Feb 8 – We are running low on quetzales, and Santa Cruz has no ATM, so today we took the public lancha (motorboat) back to Panajachel (Pana-ha-SHELL, or just call it Pana like the locals do). We’ve befriended Canadian sisters Monica and Mary from British Columbia, and Jim offered to cook supper for them, so we will go to the market and see if there are ingredients on offer that will make a meal.
As we approached the dock, a boat was just pulling away, but the pilot called out “Pana?” and when we nodded in the affirmative, he pulled back in so we could hop on. I sat next to an American retired couple who purchased a house here several years ago so they could winter here and summer in Maine. Now, that sounds like a perfect life.
Panajachel has all the hustle of a city, with touts approaching at every turn offering taxi rides, food and souvenirs.
During our search for an ATM, I spied these little cuties. Photographed from the back only, of course.
We were told that every town has its own design for traditional clothing. Ladies from Santa Cruz use blue and green thread, and the triangles represent the volcanoes.
Everywhere we walked a little knot of locals followed us, offering key chains and pencils as well as the more expensive woven, carved and leather goods. When we sat down in a restaurant to eat lunch, they followed us in!
We weren’t buying souvenirs today, so after finding the ATM, we looked for what other things of interest Panajachel had to offer. We found the church of course, Iglesia San Francisco.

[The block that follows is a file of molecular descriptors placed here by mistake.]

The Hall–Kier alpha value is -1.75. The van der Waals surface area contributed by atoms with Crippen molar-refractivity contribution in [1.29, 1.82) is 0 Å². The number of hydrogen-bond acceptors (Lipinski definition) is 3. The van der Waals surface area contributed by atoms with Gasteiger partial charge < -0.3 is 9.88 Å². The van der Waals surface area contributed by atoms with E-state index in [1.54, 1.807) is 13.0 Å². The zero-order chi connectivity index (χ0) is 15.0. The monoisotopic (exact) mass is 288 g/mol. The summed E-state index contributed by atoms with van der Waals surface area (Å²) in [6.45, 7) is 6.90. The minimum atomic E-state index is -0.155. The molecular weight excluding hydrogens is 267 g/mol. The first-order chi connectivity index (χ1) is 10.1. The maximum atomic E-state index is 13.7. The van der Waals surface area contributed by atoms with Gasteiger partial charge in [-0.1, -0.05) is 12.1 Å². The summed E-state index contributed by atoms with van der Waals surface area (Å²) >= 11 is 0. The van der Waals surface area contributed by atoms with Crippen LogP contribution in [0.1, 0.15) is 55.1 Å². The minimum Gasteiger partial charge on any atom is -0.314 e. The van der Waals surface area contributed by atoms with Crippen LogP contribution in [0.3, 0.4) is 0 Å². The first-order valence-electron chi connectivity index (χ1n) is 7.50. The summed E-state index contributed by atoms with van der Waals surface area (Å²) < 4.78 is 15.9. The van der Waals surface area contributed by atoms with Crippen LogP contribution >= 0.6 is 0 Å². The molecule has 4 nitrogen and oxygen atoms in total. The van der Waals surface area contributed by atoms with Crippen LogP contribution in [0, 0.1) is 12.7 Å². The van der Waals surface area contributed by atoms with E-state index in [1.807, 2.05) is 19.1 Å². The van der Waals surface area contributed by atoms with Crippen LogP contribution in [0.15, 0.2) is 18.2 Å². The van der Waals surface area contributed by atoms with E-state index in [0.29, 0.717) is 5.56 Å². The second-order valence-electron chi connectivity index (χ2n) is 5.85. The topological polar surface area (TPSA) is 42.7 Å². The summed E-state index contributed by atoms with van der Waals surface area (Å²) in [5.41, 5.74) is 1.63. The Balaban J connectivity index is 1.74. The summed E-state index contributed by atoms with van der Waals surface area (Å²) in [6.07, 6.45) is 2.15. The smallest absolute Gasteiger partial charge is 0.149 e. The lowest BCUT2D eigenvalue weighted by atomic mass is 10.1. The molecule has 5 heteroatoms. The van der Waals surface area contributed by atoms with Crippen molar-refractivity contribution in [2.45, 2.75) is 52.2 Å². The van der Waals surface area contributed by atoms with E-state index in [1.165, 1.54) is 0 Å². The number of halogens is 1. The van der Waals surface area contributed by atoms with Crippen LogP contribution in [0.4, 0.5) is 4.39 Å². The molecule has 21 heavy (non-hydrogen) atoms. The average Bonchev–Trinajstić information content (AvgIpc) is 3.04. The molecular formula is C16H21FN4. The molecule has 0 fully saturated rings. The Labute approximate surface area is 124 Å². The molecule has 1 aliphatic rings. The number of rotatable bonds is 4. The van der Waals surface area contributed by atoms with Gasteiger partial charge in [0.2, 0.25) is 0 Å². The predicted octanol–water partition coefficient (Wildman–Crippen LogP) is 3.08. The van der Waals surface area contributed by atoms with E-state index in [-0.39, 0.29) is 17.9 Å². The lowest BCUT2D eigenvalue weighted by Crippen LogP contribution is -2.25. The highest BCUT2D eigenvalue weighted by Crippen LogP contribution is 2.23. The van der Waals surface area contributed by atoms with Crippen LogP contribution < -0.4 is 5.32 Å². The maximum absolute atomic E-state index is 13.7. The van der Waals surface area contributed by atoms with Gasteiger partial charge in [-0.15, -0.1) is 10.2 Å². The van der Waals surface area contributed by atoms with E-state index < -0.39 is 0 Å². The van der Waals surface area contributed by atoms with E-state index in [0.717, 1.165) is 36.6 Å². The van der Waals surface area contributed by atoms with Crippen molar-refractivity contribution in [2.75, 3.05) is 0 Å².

As soon as we stepped inside, we heard this god-awful wailing. I feared we had stumbled into a funeral, but as my eyes adjusted, I could see a parade of people crawling on their knees, from the back of the church, down the hard tiled center aisle toward the altar, presumably exhorting the Lord with lamentations and prayer. What a racket!
We sat quietly in a pew, then watched as each person reached the altar, than started the long journey back up the aisle, on their knees, crawling backwards, still wailing. That was enough for me.
We’ve seen this form of penance before, at pilgrimage sites like Lourdes and Fatima. This was the first time we’ve seen it in a local church.
As we were about to leave, the caretaker of the church approached Jim and asked if we wanted to see the side chapels. He unlocked the gates and let us in.
Then he asked if we wanted to see upstairs. We gamely climbed into the choir loft, which was just a dusty space devoid of organ or pews.
Then he showed us another circular stone stair that led up to the bell tower. From the narrow step I was standing on, I would have to leap across empty space to access the other stair – no thanks! Of course, long-legged Jim was up for the challenge. Do you know what was up there? A bell!
That was enough excitement for one day. We found a modern supermarket, Jim bought provisions for the next few days, and we took the lancha back home to Santa Cruz.
Jim set to work in the big kitchen, managing to slice his thumb in addition to the mushrooms, peppers, onion, garlic and chorizo that went into his super spaghetti sauce. With fresh garlic bread, cold cervesa, and the good company of Monica and Mary, it was a meal that couldn’t be beat!
After supper, it started to get windy, than really windy. At about 8pm the town lost electricity, and we prepared for bed by candlelight. I wonder how long the battery in my iPad will last?